Comparison of Rotational Angiography/Electroanatomical Mapping Fusion Versus CT/Electroanatomical Mapping Fusion to Guide AF Ablation (3DATGvsCT)
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|ClinicalTrials.gov Identifier: NCT01537237|
Recruitment Status : Completed
First Posted : February 23, 2012
Last Update Posted : November 25, 2014
|Condition or disease|
|Atrial Fibrillation Arrhythmia|
Rotational angiography (or three dimensional arteriography or "3DATG") is a new tool used to guide atrial fibrillation (AF) ablation. The current approach to imaging for AF ablation involves obtaining a computer tomography (CT) angiogram of the atrium pre-procedure and combining it with an electro-anatomical map, a process called merging or overlay. The investigators propose to investigate the quality of the 3DATG as a replacement for the CT in obtaining a left atrial angiogram (to guide AF ablation).
All imaging modalities to be evaluated in this study are currently used in clinical practice. They are not experimental methods. The goal is to compare two modalities that have never been directly compared before. The CT angiography utilizes a standard CT scanner and intravenously injected contrast agent to visualize the left atrium. While the 3DATG is a method that achieves similar results to a CT scanner, the difference is that the 3DATG images are acquired by rotating the X-ray source around the patient on a C-arm instead of a dedicated CT scanner.
60 participants will be consented and randomized to either pre-procedure CT or intra-procedure 3DATG. Scheduled participants will undergo sedation and catheter instrumentation as appropriate. CT anatomy data will then be merged with the live X-ray via the EP Navigator system in standard fashion or the patient will be prepped for appropriate 3DATG anatomy data acquisition and merged with the EP Navigator system. The EP Navigator system will then be used to send either data to NavX or CARTO to create the intended electro-anatomical map.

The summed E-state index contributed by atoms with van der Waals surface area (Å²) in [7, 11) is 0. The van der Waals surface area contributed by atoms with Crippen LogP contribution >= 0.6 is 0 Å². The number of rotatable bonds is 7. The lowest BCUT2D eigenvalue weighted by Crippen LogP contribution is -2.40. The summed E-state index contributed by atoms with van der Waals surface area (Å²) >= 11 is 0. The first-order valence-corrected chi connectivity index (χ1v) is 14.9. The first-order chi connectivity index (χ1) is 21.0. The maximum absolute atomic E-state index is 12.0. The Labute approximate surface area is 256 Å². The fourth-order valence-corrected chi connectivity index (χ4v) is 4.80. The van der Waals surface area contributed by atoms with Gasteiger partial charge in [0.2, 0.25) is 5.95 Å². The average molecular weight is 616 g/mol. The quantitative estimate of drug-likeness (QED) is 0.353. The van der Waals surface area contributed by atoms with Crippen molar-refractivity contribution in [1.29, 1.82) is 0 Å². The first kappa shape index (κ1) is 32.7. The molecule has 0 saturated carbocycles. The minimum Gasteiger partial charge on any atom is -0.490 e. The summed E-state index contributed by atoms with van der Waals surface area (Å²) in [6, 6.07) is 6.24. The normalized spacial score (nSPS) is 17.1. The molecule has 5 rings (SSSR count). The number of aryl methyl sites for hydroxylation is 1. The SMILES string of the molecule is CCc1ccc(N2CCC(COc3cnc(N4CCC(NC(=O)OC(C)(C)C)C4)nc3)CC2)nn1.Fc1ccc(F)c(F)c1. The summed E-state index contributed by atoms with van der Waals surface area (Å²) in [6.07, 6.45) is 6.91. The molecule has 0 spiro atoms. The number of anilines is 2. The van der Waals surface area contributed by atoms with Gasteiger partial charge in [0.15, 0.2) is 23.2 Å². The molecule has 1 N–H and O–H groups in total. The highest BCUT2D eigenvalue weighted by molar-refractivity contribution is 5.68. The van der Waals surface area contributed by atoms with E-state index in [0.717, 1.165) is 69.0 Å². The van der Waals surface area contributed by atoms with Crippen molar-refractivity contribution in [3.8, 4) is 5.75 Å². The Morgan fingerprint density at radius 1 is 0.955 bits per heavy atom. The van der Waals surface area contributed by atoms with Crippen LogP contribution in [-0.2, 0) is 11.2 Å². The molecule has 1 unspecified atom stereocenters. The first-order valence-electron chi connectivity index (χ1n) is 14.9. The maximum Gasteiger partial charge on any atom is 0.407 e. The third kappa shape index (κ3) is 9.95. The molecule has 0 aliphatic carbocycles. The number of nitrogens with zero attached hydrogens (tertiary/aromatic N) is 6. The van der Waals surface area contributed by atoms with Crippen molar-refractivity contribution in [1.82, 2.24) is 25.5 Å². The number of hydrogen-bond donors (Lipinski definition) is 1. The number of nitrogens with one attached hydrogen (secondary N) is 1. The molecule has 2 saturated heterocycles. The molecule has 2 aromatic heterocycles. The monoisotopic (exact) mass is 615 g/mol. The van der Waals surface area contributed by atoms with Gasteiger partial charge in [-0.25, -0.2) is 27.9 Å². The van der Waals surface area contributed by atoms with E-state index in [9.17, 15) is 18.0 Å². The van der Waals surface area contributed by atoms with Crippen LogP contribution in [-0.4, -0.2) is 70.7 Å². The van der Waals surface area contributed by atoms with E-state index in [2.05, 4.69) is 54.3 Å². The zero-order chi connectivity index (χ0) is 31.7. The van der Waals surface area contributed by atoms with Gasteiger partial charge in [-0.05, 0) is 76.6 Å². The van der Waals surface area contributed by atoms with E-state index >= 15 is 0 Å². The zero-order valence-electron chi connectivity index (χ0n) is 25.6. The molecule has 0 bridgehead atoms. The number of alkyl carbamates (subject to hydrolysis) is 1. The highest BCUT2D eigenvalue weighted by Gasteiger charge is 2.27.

Using the CT or 3DATG acquired electro-anatomical map, the ablation procedure will be conducted in the same way as would the local practice and standard of care for any patient not participating in the study.
The ablation procedure and the sites of ablation lesions will be tagged on the 3D overlaid anatomy in the same fashion as previously published and all participants will be followed as routine at a 1 month and 3 month follow up.
|Study Type :||Observational|
|Actual Enrollment :||37 participants|
|Observational Model:||Case Control|
|Official Title:||Randomized Comparison of Rotational Angiography/Electroanatomical Mapping Fusion Versus CT/Electroanatomical Mapping Fusion to Guide AF Ablation|
|Study Start Date :||August 2011|
|Actual Primary Completion Date :||August 2013|
|Actual Study Completion Date :||November 2014|
Patients who will undergo intra-procedure 3DATG rotational angiography to guide their ablation procedure
Patients who will undergo pre-procedure CT scan to guide their ablation procedure
- Evidence of procedural success for an ablation procedure using 3DATG fusion [ Time Frame: within 6 months ]Case report forms were created to capture intraprocedure data (i.e.noticeable map drift) of the maps created and used to create ablation lesions. Procedure user's overall clinical evaluation (i.e.feedback) and experience (i.e. radiation time, number of mapping points collected per map, mapping time) will also be collected and analyzed. And patients will be followed as routine for overall disease evaluation (i.e. ECG and patient reported symptoms) within 6 months from the procedure.
- Overall radiation exposure to the patient [ Time Frame: Pre-procedure (for CT cohort) to end of procedure ]Case report forms were created to capture the exposure each cohort of patients will be subjected to.
To learn more about this study, you or your doctor may contact the study research staff using the contact information provided by the sponsor.
Please refer to this study by its ClinicalTrials.gov identifier (NCT number): NCT01537237
|United States, Florida|
|Holy Cross Hospital|
|Fort Lauderdale, Florida, United States, 33308|
|United States, Massachusetts|
|St. Elizabeth's Medical Center|
|Brighton, Massachusetts, United States, 02135|
|Principal Investigator:||Michael V Orlov, MD, PhD||St. Elizabeth's Medical Center|